Reviewed by GREG KING
Director: Justin Chadwick
Stars: Alicia Vikander, Christoph Waltz, Dane DeHaan, Holliday Grainger, Jack O’Connell, Judi Dench, Cara Delevingne, Tom Hollander, Kevin McKidd, Matthew Morrison, Zach Galifianakis, Douglas Hodge, David Harewood.
This melodramatic bodice ripper period romantic drama is set in Amsterdam in 1634. Tulips were very much prized and a source of great wealth in the market place. Playing out against this backdrop of a strong economic bubble and flourishing commodities market is a more formulaic story of romance, sex, betrayal, greed and deception.
Sophia (Oscar winner Alicia Vikander) has been raised in an orphanage, where the pipe smoking abbess (Oscar winner Judi Dench) seems to have a key role to play in the growth of the tulip market where fortunes can be made or lost. Sophia has been married off to the widowed Cornelis Sandvoort (Oscar winner Christoph Waltz), a wealthy spice merchant. All Cornelis wants is a son and heir to carry on the family legacy. But when Sophia seems unable to fall pregnant, Cornelis commissions impoverished artist Jan Van Loos (Dane DeHaan, from The Place Beyond The Pines, etc) to paint a portrait of the couple.
Van Loos and Sophia embark on a torrid affair behind Cornelis’ back. Van Loos then hatches a desperate plot to allow Sophia to escape from her loveless marriage and run away with him to begin a new life. Caught up in the plot is Sophia’s loyal maid Maria (Holliday Grainger), who is in love with local fishmonger Will (Jack O’Connell). Maria’s own pregnancy plays a key role in the deception, as does the volatile tulip market.
Tulip Fever is based on the best-selling 1999 novel written by Deborah Moggach, whose novel These Foolish Things was adapted for the screen as the feel good The Best Exotic Marigold Hotel. The screenplay has been written by Moggach herself and acclaimed playwright and Oscar winning screenwriter Tom Stoppard (Shakespeare In Love, etc). Surprisingly though, given Stoppard’s impressive reputation as a wordsmith, this is quite a dull film. Some of the dialogue is wooden and cliched and falls flat. The central scenario requires a healthy suspension of disbelief and often plays out like a bad farce.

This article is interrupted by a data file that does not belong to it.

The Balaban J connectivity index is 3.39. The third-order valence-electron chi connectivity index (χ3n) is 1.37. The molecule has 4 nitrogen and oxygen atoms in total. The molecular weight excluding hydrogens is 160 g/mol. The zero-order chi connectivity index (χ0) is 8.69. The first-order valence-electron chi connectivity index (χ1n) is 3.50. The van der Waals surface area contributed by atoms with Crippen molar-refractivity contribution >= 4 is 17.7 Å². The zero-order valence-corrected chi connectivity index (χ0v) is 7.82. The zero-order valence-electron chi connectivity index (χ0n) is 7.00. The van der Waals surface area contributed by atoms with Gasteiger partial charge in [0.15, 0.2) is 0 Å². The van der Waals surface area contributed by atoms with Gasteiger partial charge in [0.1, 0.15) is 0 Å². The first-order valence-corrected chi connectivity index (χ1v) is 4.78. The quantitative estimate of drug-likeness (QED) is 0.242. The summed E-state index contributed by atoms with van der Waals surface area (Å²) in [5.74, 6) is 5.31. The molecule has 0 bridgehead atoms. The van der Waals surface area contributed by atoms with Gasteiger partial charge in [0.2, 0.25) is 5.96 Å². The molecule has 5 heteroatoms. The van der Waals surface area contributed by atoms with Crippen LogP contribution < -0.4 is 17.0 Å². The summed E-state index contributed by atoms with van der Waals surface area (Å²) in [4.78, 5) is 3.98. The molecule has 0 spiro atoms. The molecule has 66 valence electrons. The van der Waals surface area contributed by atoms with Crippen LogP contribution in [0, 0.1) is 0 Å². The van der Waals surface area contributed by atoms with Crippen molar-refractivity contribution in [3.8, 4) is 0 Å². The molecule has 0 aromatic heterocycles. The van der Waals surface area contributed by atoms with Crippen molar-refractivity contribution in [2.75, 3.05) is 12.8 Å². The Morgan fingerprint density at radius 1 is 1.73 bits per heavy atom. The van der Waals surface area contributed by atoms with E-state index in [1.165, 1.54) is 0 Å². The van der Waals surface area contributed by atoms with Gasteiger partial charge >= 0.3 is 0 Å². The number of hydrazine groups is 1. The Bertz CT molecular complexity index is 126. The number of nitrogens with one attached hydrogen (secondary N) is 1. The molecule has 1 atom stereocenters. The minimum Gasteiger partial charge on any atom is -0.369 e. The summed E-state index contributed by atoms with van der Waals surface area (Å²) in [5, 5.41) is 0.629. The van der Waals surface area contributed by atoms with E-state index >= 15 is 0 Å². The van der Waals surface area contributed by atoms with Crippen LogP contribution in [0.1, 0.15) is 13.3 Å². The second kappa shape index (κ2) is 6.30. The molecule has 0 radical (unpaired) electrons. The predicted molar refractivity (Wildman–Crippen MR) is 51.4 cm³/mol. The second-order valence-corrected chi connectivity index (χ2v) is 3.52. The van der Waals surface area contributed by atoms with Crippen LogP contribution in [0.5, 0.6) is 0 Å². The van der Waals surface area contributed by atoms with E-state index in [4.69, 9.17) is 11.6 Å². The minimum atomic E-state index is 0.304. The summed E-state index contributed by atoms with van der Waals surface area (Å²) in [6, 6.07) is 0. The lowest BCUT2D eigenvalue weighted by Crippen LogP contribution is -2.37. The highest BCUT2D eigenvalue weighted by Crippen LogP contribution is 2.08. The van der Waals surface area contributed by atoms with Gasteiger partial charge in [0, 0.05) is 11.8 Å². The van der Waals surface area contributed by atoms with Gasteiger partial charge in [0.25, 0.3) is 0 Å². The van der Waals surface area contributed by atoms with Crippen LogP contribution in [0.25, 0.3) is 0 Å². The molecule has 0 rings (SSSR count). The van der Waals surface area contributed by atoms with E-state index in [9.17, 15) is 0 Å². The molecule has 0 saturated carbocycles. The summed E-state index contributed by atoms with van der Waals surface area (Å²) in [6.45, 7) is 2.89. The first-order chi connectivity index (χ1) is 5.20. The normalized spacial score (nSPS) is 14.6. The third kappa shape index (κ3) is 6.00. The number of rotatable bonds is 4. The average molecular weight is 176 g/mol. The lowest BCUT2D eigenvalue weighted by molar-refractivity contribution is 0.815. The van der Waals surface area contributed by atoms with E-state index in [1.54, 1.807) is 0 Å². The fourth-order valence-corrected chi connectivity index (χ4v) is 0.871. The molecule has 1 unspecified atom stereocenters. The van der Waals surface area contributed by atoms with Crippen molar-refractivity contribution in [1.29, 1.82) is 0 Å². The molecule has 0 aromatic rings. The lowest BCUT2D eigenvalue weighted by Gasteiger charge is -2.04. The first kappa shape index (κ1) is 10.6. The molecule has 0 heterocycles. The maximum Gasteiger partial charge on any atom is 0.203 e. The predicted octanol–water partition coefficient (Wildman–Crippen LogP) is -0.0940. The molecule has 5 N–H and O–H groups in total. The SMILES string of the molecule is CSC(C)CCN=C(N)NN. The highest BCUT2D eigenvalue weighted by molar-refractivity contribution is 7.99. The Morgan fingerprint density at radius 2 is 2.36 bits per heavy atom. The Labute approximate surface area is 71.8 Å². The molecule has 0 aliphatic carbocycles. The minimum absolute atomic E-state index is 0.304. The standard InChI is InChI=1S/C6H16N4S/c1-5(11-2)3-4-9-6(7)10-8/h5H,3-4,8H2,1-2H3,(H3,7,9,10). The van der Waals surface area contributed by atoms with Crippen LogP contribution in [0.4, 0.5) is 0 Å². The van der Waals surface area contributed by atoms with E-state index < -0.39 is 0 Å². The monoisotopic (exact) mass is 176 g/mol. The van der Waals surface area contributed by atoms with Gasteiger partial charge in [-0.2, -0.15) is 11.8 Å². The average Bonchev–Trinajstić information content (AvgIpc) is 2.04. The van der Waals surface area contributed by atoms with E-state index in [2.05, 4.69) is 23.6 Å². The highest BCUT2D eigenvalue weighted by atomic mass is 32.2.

The director is Justin Chadwick, who previously gave us the sumptuous looking period piece The Other Boleyn Girl), and here again his attention to recreating the authentic period detail is evocative. But while the first half of the film is quite engaging, the second half falls apart with lots of busy subplots and characters that ultimately make little sense. Chadwick’s direction is laboured, and the film is unevenly paced.
However, Tulip Fever looks good as Chadwick and his cinematographer Eigil Bryld capture the crowded bustling streets and market places and canals of Amsterdam. Michael O’Connor’s costumes, the superb atmospheric setting, and Simon Elliott’s handsome production design are all exquisite, and Danny Elfman provides a typically lush score.
The first class cast features three Oscar winning performers, but even they can’t manage to lift the film to great heights. There is a lack of genuine chemistry between De Haan and Vikander that hampers the romance, and there is no palpable spark between the pair. DeHaan looks a little like a younger Leonardo Di Caprio, but he lacks sexual charisma, and struggles to make his character credible. Waltz plays yet another variation of his fatuous noble, but his turn here as the cuckolded husband is nowhere near as villainous as usual, but instead comes across as more sympathetic and nuanced. Zach Galifianakis plays it straight here as Gerrit, Van Loos’ alcoholic and buffoonish manservant, while Cara Delevingne (who appeared opposite De Haan in the bloated and messy sci-fi adventure Valerian And The City Of A Thousand Planets) plays a prostitute, and Tom Hollander plays the ethics challenged Dr Sorgh.
Tulip Fever was something of a troubled production, and it has apparently sat on the shelf for three years while it was reedited according to the wishes of producer Harvey Weinstein. This is the last film released by Weinstein’s company before he became engulfed in the sex scandal that has almost sunk his career and reputation.